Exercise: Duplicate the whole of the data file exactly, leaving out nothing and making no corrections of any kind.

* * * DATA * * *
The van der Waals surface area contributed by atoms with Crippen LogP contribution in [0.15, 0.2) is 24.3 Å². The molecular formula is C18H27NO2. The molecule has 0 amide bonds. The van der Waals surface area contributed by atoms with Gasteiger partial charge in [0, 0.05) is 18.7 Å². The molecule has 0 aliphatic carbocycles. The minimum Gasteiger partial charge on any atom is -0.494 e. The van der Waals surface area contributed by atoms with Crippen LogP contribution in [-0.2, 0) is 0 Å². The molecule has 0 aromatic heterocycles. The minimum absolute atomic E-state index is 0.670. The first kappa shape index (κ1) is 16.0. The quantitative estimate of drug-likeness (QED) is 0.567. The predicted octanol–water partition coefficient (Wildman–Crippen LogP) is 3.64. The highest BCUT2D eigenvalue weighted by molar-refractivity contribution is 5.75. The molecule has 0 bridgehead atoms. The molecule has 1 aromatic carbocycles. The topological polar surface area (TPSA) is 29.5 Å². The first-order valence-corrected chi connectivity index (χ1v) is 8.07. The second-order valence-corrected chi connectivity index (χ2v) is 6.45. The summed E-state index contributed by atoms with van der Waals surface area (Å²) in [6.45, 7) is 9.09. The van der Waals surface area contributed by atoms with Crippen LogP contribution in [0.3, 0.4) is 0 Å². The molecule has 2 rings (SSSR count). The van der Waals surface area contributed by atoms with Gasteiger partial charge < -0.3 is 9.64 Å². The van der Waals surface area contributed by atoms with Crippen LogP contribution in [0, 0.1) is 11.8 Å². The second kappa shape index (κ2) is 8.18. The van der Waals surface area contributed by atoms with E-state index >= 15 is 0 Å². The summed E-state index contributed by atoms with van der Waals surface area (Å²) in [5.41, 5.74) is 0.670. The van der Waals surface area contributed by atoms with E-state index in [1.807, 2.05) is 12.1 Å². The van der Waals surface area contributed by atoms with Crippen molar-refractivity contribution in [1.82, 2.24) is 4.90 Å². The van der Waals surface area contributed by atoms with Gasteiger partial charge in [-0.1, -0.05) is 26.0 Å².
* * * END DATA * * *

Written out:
The van der Waals surface area contributed by atoms with Crippen LogP contribution in [0.15, 0.2) is 24.3 Å². The molecular formula is C18H27NO2. The molecule has 0 amide bonds. The van der Waals surface area contributed by atoms with Gasteiger partial charge in [0, 0.05) is 18.7 Å². The molecule has 0 aliphatic carbocycles. The minimum Gasteiger partial charge on any atom is -0.494 e. The van der Waals surface area contributed by atoms with Crippen LogP contribution in [-0.2, 0) is 0 Å². The molecule has 0 aromatic heterocycles. The minimum absolute atomic E-state index is 0.670. The first kappa shape index (κ1) is 16.0. The quantitative estimate of drug-likeness (QED) is 0.567. The predicted octanol–water partition coefficient (Wildman–Crippen LogP) is 3.64. The highest BCUT2D eigenvalue weighted by molar-refractivity contribution is 5.75. The molecule has 0 bridgehead atoms. The molecule has 1 aromatic carbocycles. The topological polar surface area (TPSA) is 29.5 Å². The first-order valence-corrected chi connectivity index (χ1v) is 8.07. The second-order valence-corrected chi connectivity index (χ2v) is 6.45. The summed E-state index contributed by atoms with van der Waals surface area (Å²) in [6.45, 7) is 9.09. The van der Waals surface area contributed by atoms with Crippen LogP contribution in [0.3, 0.4) is 0 Å². The molecule has 2 rings (SSSR count). The van der Waals surface area contributed by atoms with Gasteiger partial charge < -0.3 is 9.64 Å². The van der Waals surface area contributed by atoms with Crippen LogP contribution in [0, 0.1) is 11.8 Å². The second kappa shape index (κ2) is 8.18. The van der Waals surface area contributed by atoms with E-state index >= 15 is 0 Å². The summed E-state index contributed by atoms with van der Waals surface area (Å²) in [5.41, 5.74) is 0.670. The van der Waals surface area contributed by atoms with E-state index in [1.807, 2.05) is 12.1 Å². The van der Waals surface area contributed by atoms with Crippen molar-refractivity contribution in [1.82, 2.24) is 4.90 Å². The van der Waals surface area contributed by atoms with Gasteiger partial charge in [-0.1, -0.05) is 26.0 Å².